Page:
I’m fitter than ever thanks to the cycling but I used to get really worn out easily.
It doesn’t really bother me now whilst exercising, but when I get tired in general, I get tired and can sleep for hours and hours. Sometimes I just know not to push the cycling too much when I’m feeling a bit tired or under the weather.Posted 4 years agooldgitMember
I’ve got Heart Arrhythmia otherwise known as irregular heartbeat, loads of people have it and don’t know about it.
I have that, and this post reminds me I’m due a check up. I have a constantly high resting pulse rate, but it doesn’t go ‘over high’ when I ride/race or put any effort in.Posted 4 years ago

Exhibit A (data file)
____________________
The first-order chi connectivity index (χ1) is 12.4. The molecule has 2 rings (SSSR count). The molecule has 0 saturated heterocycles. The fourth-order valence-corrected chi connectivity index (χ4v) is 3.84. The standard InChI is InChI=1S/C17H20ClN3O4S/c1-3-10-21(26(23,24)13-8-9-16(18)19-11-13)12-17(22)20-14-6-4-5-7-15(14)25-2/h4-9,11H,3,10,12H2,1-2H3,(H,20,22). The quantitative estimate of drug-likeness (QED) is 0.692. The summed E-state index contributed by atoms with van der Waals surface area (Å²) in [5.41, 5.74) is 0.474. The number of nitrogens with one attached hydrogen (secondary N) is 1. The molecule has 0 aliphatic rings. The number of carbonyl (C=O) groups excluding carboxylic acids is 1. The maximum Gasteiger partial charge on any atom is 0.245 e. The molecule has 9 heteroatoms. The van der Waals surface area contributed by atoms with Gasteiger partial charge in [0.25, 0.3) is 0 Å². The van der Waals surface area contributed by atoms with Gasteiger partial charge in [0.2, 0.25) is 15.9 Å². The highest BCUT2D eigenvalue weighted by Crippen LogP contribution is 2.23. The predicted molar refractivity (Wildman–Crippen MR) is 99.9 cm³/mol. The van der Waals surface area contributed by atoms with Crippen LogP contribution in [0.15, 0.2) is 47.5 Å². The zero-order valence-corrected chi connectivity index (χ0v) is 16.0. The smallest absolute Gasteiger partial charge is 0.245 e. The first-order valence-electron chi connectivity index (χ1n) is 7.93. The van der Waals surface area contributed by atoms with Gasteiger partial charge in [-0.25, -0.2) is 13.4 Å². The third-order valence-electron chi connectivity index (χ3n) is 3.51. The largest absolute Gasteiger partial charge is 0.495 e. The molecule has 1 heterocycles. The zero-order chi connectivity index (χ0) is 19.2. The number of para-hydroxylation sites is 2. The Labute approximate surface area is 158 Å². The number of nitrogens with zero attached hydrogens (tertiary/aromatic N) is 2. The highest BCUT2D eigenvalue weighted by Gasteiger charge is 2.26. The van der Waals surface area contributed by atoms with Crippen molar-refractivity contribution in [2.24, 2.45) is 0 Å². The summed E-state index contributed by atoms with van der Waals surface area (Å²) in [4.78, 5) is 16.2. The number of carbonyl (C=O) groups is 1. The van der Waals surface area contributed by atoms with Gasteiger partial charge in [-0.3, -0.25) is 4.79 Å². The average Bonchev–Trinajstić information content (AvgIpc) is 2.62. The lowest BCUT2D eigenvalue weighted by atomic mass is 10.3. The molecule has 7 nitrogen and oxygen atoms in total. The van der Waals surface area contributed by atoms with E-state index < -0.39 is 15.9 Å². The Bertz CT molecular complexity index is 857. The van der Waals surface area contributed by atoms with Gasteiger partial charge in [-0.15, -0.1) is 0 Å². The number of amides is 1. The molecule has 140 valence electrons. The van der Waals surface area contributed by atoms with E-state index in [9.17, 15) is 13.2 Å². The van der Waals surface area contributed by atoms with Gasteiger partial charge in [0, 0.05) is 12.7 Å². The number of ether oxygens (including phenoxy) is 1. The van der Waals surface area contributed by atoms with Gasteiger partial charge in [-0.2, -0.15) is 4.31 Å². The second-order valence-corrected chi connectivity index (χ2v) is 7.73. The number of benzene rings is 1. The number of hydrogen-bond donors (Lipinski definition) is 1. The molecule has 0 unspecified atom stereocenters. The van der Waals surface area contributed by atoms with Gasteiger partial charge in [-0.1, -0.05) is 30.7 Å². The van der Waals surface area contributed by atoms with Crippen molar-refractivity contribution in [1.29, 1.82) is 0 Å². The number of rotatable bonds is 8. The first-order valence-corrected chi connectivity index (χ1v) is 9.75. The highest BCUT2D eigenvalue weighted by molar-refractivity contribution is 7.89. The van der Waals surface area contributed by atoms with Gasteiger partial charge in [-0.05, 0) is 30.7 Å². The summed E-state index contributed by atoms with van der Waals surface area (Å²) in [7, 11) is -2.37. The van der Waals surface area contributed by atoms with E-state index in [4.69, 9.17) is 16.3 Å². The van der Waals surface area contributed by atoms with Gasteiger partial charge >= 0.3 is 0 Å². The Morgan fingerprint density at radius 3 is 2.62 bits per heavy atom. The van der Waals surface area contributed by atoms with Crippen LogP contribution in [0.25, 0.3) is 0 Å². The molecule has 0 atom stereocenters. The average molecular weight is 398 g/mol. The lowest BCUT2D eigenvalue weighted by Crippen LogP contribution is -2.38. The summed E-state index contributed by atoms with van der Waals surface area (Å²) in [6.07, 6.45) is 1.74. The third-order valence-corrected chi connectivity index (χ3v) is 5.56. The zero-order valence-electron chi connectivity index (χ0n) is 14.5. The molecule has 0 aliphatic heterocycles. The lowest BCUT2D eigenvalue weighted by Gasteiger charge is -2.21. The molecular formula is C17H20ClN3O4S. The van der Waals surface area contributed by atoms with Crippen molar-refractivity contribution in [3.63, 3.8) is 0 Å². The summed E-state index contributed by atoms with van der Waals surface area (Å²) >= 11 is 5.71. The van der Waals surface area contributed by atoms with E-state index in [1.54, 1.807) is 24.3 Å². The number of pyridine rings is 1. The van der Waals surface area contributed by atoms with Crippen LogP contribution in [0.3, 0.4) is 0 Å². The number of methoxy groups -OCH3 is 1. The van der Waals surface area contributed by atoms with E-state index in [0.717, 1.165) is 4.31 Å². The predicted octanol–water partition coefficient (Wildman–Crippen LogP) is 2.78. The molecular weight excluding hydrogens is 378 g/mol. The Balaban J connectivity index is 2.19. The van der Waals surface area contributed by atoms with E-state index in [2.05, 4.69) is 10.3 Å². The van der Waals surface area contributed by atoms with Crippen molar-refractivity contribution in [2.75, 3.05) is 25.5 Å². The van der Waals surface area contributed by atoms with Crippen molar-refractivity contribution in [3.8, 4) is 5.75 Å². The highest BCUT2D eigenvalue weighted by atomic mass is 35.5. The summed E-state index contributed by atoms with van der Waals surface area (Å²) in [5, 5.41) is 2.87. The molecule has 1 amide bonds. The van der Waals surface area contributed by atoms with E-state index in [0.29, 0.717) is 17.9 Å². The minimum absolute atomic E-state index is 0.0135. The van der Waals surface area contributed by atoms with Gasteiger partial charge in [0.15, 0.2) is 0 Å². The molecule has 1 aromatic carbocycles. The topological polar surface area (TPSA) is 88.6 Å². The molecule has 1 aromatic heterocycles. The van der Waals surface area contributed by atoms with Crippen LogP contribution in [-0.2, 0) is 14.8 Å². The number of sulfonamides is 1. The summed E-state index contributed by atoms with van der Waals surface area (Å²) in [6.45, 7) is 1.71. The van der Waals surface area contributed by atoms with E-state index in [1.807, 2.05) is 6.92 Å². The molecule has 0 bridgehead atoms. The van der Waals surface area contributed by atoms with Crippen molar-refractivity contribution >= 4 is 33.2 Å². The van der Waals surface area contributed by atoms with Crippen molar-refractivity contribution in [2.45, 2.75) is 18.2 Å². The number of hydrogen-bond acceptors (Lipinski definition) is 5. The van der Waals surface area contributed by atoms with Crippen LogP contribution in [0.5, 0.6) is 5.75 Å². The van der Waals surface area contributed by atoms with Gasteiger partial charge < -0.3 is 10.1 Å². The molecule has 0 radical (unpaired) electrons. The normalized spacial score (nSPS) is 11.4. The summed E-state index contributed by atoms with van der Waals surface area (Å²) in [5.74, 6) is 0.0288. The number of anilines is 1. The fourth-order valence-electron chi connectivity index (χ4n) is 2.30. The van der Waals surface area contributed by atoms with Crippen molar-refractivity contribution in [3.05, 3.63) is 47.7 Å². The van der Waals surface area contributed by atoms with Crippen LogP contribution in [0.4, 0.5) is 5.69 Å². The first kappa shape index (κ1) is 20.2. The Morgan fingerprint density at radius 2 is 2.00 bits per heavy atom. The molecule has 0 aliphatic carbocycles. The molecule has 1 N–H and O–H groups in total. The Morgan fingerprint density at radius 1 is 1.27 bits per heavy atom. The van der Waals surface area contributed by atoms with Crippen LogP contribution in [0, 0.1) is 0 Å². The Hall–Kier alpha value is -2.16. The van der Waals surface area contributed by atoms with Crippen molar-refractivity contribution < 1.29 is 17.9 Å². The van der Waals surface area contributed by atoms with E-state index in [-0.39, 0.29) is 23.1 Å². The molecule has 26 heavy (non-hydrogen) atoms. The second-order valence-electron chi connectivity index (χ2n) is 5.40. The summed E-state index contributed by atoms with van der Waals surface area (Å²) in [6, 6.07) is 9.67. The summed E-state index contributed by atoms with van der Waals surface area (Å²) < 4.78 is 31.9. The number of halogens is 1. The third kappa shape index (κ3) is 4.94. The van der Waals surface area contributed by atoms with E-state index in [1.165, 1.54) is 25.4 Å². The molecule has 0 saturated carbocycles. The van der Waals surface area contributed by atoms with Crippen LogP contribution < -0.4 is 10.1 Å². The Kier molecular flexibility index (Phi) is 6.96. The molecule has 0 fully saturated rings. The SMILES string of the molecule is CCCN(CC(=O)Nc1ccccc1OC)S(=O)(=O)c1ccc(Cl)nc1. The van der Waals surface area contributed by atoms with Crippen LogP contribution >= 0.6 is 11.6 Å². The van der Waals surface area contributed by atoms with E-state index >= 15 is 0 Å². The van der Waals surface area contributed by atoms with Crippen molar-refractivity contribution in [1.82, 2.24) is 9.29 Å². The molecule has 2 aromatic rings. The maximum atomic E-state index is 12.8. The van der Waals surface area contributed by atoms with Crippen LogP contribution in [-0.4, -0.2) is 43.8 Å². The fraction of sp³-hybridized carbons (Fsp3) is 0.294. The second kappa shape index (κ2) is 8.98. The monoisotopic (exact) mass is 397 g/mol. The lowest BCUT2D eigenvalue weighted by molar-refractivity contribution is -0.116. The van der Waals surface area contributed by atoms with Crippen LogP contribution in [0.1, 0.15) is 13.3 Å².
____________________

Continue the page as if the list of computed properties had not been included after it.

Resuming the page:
Biggest worry is having no family history to refer to.cameron1972Member
I was diagnosed with a mild case of Angina about 3 years ago, the result of a unhealthy lifestyle, being a heavy smoker/drinker and couch potato. I take medication – asprin, gtn in a tablet form and a beta blocker each day with a statin at night. I’m 41
After being diagnosed, I got into cycling as I wasn’t doing exercise at all and needed to loose weight and I’ve lost about 3 stone since I started. I’m not the quickest and have resigned myself to the fact that I won’t be racing, but I still get out 2-3 times a week on my bike and love it.
Get yourself some tablets from the doctor and stick with it if you canPosted 4 years ago